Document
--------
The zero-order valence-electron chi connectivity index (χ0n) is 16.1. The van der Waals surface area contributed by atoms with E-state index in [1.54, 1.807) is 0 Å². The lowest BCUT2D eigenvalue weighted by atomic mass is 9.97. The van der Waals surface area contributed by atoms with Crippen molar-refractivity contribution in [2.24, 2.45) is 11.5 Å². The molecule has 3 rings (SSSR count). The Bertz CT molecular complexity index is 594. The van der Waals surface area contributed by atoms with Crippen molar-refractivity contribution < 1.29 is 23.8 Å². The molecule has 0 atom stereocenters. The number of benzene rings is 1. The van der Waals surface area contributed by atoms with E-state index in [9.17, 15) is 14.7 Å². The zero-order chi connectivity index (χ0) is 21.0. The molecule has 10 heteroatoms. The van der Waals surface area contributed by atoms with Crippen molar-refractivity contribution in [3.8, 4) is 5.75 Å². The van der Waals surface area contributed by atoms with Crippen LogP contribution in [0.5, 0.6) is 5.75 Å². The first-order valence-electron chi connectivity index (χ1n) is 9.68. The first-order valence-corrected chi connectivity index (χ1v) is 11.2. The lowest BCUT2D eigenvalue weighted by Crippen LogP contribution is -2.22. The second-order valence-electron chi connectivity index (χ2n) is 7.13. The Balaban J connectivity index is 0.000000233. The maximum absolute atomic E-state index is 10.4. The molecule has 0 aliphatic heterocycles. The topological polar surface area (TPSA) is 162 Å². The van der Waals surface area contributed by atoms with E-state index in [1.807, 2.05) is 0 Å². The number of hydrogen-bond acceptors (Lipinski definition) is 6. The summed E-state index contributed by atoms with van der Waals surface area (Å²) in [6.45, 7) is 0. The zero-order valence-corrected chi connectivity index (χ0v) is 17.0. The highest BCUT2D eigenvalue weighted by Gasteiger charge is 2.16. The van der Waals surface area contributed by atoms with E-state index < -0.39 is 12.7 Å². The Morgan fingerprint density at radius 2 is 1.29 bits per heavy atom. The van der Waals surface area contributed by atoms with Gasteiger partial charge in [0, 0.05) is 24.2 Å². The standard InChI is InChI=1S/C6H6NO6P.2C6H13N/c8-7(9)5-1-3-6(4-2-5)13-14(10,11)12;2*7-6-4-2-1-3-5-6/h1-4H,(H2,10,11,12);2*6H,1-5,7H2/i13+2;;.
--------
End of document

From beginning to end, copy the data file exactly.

The zero-order valence-electron chi connectivity index (χ0n) is 16.1. The van der Waals surface area contributed by atoms with E-state index in [1.54, 1.807) is 0 Å². The lowest BCUT2D eigenvalue weighted by atomic mass is 9.97. The van der Waals surface area contributed by atoms with Crippen molar-refractivity contribution in [2.24, 2.45) is 11.5 Å². The molecule has 3 rings (SSSR count). The Bertz CT molecular complexity index is 594. The van der Waals surface area contributed by atoms with Crippen molar-refractivity contribution < 1.29 is 23.8 Å². The molecule has 0 atom stereocenters. The number of benzene rings is 1. The van der Waals surface area contributed by atoms with E-state index in [9.17, 15) is 14.7 Å². The zero-order chi connectivity index (χ0) is 21.0. The molecule has 10 heteroatoms. The van der Waals surface area contributed by atoms with Crippen molar-refractivity contribution in [3.8, 4) is 5.75 Å². The van der Waals surface area contributed by atoms with Crippen LogP contribution in [0.5, 0.6) is 5.75 Å². The first-order valence-electron chi connectivity index (χ1n) is 9.68. The first-order valence-corrected chi connectivity index (χ1v) is 11.2. The lowest BCUT2D eigenvalue weighted by Crippen LogP contribution is -2.22. The second-order valence-electron chi connectivity index (χ2n) is 7.13. The Balaban J connectivity index is 0.000000233. The maximum absolute atomic E-state index is 10.4. The molecule has 0 aliphatic heterocycles. The topological polar surface area (TPSA) is 162 Å². The van der Waals surface area contributed by atoms with E-state index in [1.807, 2.05) is 0 Å². The number of hydrogen-bond acceptors (Lipinski definition) is 6. The summed E-state index contributed by atoms with van der Waals surface area (Å²) in [6.45, 7) is 0. The zero-order valence-corrected chi connectivity index (χ0v) is 17.0. The highest BCUT2D eigenvalue weighted by Gasteiger charge is 2.16. The van der Waals surface area contributed by atoms with E-state index < -0.39 is 12.7 Å². The Morgan fingerprint density at radius 2 is 1.29 bits per heavy atom. The van der Waals surface area contributed by atoms with Gasteiger partial charge in [0, 0.05) is 24.2 Å². The standard InChI is InChI=1S/C6H6NO6P.2C6H13N/c8-7(9)5-1-3-6(4-2-5)13-14(10,11)12;2*7-6-4-2-1-3-5-6/h1-4H,(H2,10,11,12);2*6H,1-5,7H2/i13+2;;.